Andrew, you hit the nail on the head. Another reason why OpenStreets is good; it demonstrates that economic activity isn't welded to car traffic. You CAN have a neighborhood with plenty of businesses and shoppers and foot traffic without filling your streets with parked and moving cars.

      But because parking spaces have a svengali-like hold over our psyche, because driving around looking for parking is such a uniformly terrible experience, because parallel parking is so difficult for so many, public process debates are dominated by these voices.

    2. Reuben CollinsReuben Collins

      In case I wasn't clear, I'd like to see apts above the store, not above the parking lot. Regarding additional parking for those units. There is no amount of parking (either an increase or a decrease) that could be proposed that would satisfy neighbors.

  6. Spencer

    What gets lost in this story is the role of Minneapolis' outdated liquor laws in creating this scenario. If Trader Joe's could have located anywhere in Uptown, this site at 27th & Lyndale would have been far from their first choice. We know that a few years ago they attempted to go into a smaller site just south of 22nd on the east side of Lyndale. That scenario called for demolishing an auto shop and a house for the grocery store, with TJ's liquor store going into the adjacent vacant retail space of that newish, French-style architecture condo building. Because the site was smaller, it would have required a more dense, urban design. Unfortunately that plan never got off the ground, because the City would not grant an exception to Trader Joe's for the 2,000 foot spacing requirement for liquor stores (there is one at 22nd & Lyndale). Who knows what other sites TJ's might have considered if they had the freedom to locate wherever they wanted, but the fact is that the only spot they could build a liquor store in Uptown was this 1.5-block stretch between 26th and 28th on Lyndale. If you don't like this outcome, blame the City Council for continuing to stand behind the City's outdated, inefficient liquor store regulations.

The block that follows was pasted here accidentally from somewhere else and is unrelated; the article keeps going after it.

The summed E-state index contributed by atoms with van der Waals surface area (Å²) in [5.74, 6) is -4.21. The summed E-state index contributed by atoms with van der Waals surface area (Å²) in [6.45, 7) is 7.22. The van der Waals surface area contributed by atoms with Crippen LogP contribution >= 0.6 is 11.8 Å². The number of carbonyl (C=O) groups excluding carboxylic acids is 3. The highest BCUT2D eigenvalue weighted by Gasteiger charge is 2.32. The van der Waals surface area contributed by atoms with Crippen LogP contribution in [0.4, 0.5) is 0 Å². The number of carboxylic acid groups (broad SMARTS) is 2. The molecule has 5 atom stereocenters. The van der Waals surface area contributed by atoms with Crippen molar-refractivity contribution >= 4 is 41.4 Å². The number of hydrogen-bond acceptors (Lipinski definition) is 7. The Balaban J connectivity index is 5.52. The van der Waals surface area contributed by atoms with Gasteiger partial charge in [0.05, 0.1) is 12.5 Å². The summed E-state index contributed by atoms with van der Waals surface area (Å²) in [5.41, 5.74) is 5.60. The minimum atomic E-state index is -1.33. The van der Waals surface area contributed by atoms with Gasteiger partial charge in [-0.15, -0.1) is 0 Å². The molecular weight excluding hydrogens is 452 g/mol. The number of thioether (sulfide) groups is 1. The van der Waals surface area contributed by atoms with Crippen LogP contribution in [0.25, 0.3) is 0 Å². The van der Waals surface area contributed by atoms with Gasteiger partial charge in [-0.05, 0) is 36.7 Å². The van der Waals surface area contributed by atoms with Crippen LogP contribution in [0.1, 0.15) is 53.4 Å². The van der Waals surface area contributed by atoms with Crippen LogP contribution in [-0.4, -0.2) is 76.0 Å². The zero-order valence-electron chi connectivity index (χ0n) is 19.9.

Now, given that TJ's essentially had to locate on this site if they want a location in Uptown, would it have been nice if they had produced a less suburban site plan? Yes, but one can hardly blame them for not doing so. Unlike Boston, they aren't really dealing with exorbitant land values or constricted site size such that it becomes cost-prohibitive to build large surface parking lots. In exchange for doing something more urban on this site (say 90% lot coverage, all underground parking, and 4 stories of housing above the retail) they would get substantially higher construction cost, substantially higher property taxes, a riskier & more complicated financing package, and a lengthier development process. Over the long term, TJ's would have less control over what happens to the property as they would not be the sole tenant, and they would have higher costs for common area maintenance for the building. From that perspective, there is a lot of private cost and not much private benefit to doing something less suburban.

    I understand and agree with the disappointment regarding this suburban style outcome, but think blame towards Trader Joe's or the Planning Commission is misplaced. Trader Joe's is just operating a business and complying with land use regulations, not a charity with the goal of creating the next great urban neighborhood, whatever the cost. And the Planning Commission is just administering the zoning code. I am sure that many of the commissioners would have preferred a less suburban style design, but they can only use the tools at the disposal and the current zoning code allows suburban style design so there isn't much they can do.

    Potential solutions to this problem would be a form-based zoning code and/or a land-value taxation system. A land-value tax (to replace the current property-value tax) in particular would be a great way to encourage higher density, as businesses would then have an economic incentive to reduce their site footprints and to build at higher densities in order to share costs. The current property tax punishes higher density buildings with higher taxes.